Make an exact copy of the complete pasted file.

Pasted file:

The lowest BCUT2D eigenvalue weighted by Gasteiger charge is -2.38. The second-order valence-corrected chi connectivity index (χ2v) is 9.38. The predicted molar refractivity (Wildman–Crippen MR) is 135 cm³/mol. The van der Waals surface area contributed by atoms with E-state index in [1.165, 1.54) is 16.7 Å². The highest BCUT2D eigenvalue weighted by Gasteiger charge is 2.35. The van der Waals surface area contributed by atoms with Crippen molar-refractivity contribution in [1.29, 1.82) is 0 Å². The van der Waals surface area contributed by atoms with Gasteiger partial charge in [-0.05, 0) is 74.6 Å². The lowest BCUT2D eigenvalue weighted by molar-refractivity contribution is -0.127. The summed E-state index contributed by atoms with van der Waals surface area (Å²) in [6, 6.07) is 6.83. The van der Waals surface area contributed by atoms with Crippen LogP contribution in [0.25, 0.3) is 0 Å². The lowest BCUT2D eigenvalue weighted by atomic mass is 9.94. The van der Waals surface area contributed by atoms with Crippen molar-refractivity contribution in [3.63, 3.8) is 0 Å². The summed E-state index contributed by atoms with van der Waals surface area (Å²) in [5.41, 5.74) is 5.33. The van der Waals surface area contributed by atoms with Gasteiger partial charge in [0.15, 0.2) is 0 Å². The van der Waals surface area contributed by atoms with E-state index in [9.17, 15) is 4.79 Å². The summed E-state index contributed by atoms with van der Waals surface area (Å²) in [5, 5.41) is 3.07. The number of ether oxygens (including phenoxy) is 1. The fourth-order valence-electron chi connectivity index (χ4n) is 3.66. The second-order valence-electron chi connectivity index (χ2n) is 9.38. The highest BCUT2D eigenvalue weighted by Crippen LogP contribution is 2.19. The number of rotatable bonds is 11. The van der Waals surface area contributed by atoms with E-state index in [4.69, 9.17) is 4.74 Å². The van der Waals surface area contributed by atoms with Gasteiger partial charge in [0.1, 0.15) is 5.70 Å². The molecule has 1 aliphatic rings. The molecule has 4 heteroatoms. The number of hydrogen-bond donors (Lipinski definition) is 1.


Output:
The lowest BCUT2D eigenvalue weighted by Gasteiger charge is -2.38. The second-order valence-corrected chi connectivity index (χ2v) is 9.38. The predicted molar refractivity (Wildman–Crippen MR) is 135 cm³/mol. The van der Waals surface area contributed by atoms with E-state index in [1.165, 1.54) is 16.7 Å². The highest BCUT2D eigenvalue weighted by Gasteiger charge is 2.35. The van der Waals surface area contributed by atoms with Crippen molar-refractivity contribution in [1.29, 1.82) is 0 Å². The van der Waals surface area contributed by atoms with Gasteiger partial charge in [-0.05, 0) is 74.6 Å². The lowest BCUT2D eigenvalue weighted by molar-refractivity contribution is -0.127. The summed E-state index contributed by atoms with van der Waals surface area (Å²) in [6, 6.07) is 6.83. The van der Waals surface area contributed by atoms with Crippen LogP contribution in [0.25, 0.3) is 0 Å². The lowest BCUT2D eigenvalue weighted by atomic mass is 9.94. The van der Waals surface area contributed by atoms with Crippen molar-refractivity contribution in [3.63, 3.8) is 0 Å². The summed E-state index contributed by atoms with van der Waals surface area (Å²) in [5.41, 5.74) is 5.33. The van der Waals surface area contributed by atoms with Gasteiger partial charge in [0.15, 0.2) is 0 Å². The van der Waals surface area contributed by atoms with E-state index in [9.17, 15) is 4.79 Å². The summed E-state index contributed by atoms with van der Waals surface area (Å²) in [5, 5.41) is 3.07. The number of ether oxygens (including phenoxy) is 1. The fourth-order valence-electron chi connectivity index (χ4n) is 3.66. The second-order valence-electron chi connectivity index (χ2n) is 9.38. The highest BCUT2D eigenvalue weighted by Crippen LogP contribution is 2.19. The number of rotatable bonds is 11. The van der Waals surface area contributed by atoms with E-state index in [4.69, 9.17) is 4.74 Å². The van der Waals surface area contributed by atoms with Gasteiger partial charge in [0.1, 0.15) is 5.70 Å². The molecule has 1 aliphatic rings. The molecule has 4 heteroatoms. The number of hydrogen-bond donors (Lipinski definition) is 1.